We calculated the MRS of all attributes compared to the unemployment rate (attribute 6), as it is the only continuous outcome variable in the present DCE. Thus, e.g., the MRS of attributes 3 (tracing app) and 6 can be interpreted as the respondents’ willingness to accept an additional increase in the unemployment rate to avoid a mandatory tracing app (with the metric attribute “unemployment rate” being the denominator of this equation).

## Results

### Sample Characteristics

Table 2 shows the main characteristics of the respondents from the COSMO survey wave 9. 8, 933 participants were contacted by respondi, of whom 1,020 respondents participated in this survey [12]. As all respondents answered 4 choice sets, 4,080 choice sets were available for analysis.

TABLE 2

TABLE 2. Characteristics of respondents (COSMO wave 9).

### Preferences Derived from the Discrete Choice Experiment

Figure 2 presents the results of the conditional logit model. All attributes proved to be significant in all levels with the exception of 10% vs. 5% unemployment rate indicating that all attributes contributed to the respondents’ choices.

FIGURE 2

FIGURE 2. Preferences for exit strategies (conditional logit estimates and 95% confidence intervals).

The most important attribute for the population is to avoid a mandatory tracing app, followed by the provision of sufficient ICU capacities which proves to be similarly important. Both attributes dominate all others. According to the respondents, gastronomy should be later re-opened than schools. Preventing a long-term 20% unemployment rate and avoiding the isolation of 70+ persons are relevant though utilities are lower than for most other attributes.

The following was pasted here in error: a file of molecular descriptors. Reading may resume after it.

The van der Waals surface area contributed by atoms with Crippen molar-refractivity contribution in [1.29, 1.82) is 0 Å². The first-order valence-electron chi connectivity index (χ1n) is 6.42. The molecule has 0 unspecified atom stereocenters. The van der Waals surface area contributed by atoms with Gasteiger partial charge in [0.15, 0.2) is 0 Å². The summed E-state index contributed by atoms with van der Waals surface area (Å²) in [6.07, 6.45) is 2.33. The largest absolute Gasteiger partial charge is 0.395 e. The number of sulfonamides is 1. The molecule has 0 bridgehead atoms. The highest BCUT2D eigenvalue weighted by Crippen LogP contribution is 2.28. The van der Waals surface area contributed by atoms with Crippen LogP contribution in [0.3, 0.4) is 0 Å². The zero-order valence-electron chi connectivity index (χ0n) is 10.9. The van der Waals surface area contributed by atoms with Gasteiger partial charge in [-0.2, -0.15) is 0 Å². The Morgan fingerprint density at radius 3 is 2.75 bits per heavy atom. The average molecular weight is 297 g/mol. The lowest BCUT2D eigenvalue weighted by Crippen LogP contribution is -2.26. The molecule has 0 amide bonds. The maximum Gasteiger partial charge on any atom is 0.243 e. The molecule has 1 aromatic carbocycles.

These findings are underscored by MRS indicating indifference in utility between the unemployment rate and the other attributes. As shown in Figure 3, respondents accept higher unemployment rates (than the current rate of 5%) if mandatory tracing app is prevented (25%), if ICU overload will be avoided (23%), or if isolating elder persons is avoided (10%).

FIGURE 3

FIGURE 3. Marginal rates of substitution (compared to unemployment rate in %).

### Subgroup Analyses

Subgroup analyses considering socio-demographic parameters show different choice patterns (see Supplementary Material). Concerning gender, avoiding high unemployment rates is more important to males than to females. Opposite, avoiding isolation of elderly persons is more important to females than to males. Comparing the age groups under 50 vs. over 65 years, the differences are most striking in preferences concerning the isolation of elderly persons. To persons aged 65+, avoiding isolation of elderly persons is by far the most important attribute, while in the younger age groups preferences against isolation nearly disappear. In contrast, preferences against high unemployment rates, overloading ICU capacities and a mandatory tracing app are clearly stronger in the age group under 50 than in the age group 65+. Respondents with vs. without children aged 6–13 years differ in their attitudes towards re-opening schools and/or gastronomy. While respondents with school children tend to be indifferent between early or late re-opening of schools, persons without school children have a clear preference for postponing school re-opening.

### Latent Class Model: Preference Heterogeneities

We identified two latent classes (presented in Table 3). Table 4 depicts members’ characteristics of the two classes.

TABLE 3

TABLE 3. Estimation of the latent class model.